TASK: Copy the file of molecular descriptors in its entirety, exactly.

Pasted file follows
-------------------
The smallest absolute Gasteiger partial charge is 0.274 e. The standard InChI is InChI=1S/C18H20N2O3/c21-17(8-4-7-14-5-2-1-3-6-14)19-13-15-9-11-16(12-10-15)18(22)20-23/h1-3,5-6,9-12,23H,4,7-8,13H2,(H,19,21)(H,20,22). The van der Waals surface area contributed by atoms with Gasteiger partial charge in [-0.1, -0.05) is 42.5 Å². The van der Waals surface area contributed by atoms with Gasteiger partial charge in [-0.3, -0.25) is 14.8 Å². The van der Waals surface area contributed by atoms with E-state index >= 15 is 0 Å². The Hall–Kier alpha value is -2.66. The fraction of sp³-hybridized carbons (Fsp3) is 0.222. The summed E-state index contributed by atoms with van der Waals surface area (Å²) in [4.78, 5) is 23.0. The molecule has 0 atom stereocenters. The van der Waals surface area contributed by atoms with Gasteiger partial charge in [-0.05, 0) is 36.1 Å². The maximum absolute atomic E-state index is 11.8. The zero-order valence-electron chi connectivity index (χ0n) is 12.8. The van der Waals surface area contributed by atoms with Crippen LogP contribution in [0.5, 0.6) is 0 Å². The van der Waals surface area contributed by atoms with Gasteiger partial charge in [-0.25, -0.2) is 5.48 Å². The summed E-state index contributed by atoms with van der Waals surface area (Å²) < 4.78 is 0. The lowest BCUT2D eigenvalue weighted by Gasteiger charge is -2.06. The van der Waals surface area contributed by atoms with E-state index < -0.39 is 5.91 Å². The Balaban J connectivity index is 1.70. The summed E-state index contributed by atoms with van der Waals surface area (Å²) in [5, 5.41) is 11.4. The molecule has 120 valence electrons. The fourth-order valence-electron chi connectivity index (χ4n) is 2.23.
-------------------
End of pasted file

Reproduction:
The smallest absolute Gasteiger partial charge is 0.274 e. The standard InChI is InChI=1S/C18H20N2O3/c21-17(8-4-7-14-5-2-1-3-6-14)19-13-15-9-11-16(12-10-15)18(22)20-23/h1-3,5-6,9-12,23H,4,7-8,13H2,(H,19,21)(H,20,22). The van der Waals surface area contributed by atoms with Gasteiger partial charge in [-0.1, -0.05) is 42.5 Å². The van der Waals surface area contributed by atoms with Gasteiger partial charge in [-0.3, -0.25) is 14.8 Å². The van der Waals surface area contributed by atoms with E-state index >= 15 is 0 Å². The Hall–Kier alpha value is -2.66. The fraction of sp³-hybridized carbons (Fsp3) is 0.222. The summed E-state index contributed by atoms with van der Waals surface area (Å²) in [4.78, 5) is 23.0. The molecule has 0 atom stereocenters. The van der Waals surface area contributed by atoms with Gasteiger partial charge in [-0.05, 0) is 36.1 Å². The maximum absolute atomic E-state index is 11.8. The zero-order valence-electron chi connectivity index (χ0n) is 12.8. The van der Waals surface area contributed by atoms with Crippen LogP contribution in [0.5, 0.6) is 0 Å². The van der Waals surface area contributed by atoms with Gasteiger partial charge in [-0.25, -0.2) is 5.48 Å². The summed E-state index contributed by atoms with van der Waals surface area (Å²) < 4.78 is 0. The lowest BCUT2D eigenvalue weighted by Gasteiger charge is -2.06. The van der Waals surface area contributed by atoms with E-state index < -0.39 is 5.91 Å². The Balaban J connectivity index is 1.70. The summed E-state index contributed by atoms with van der Waals surface area (Å²) in [5, 5.41) is 11.4. The molecule has 120 valence electrons. The fourth-order valence-electron chi connectivity index (χ4n) is 2.23.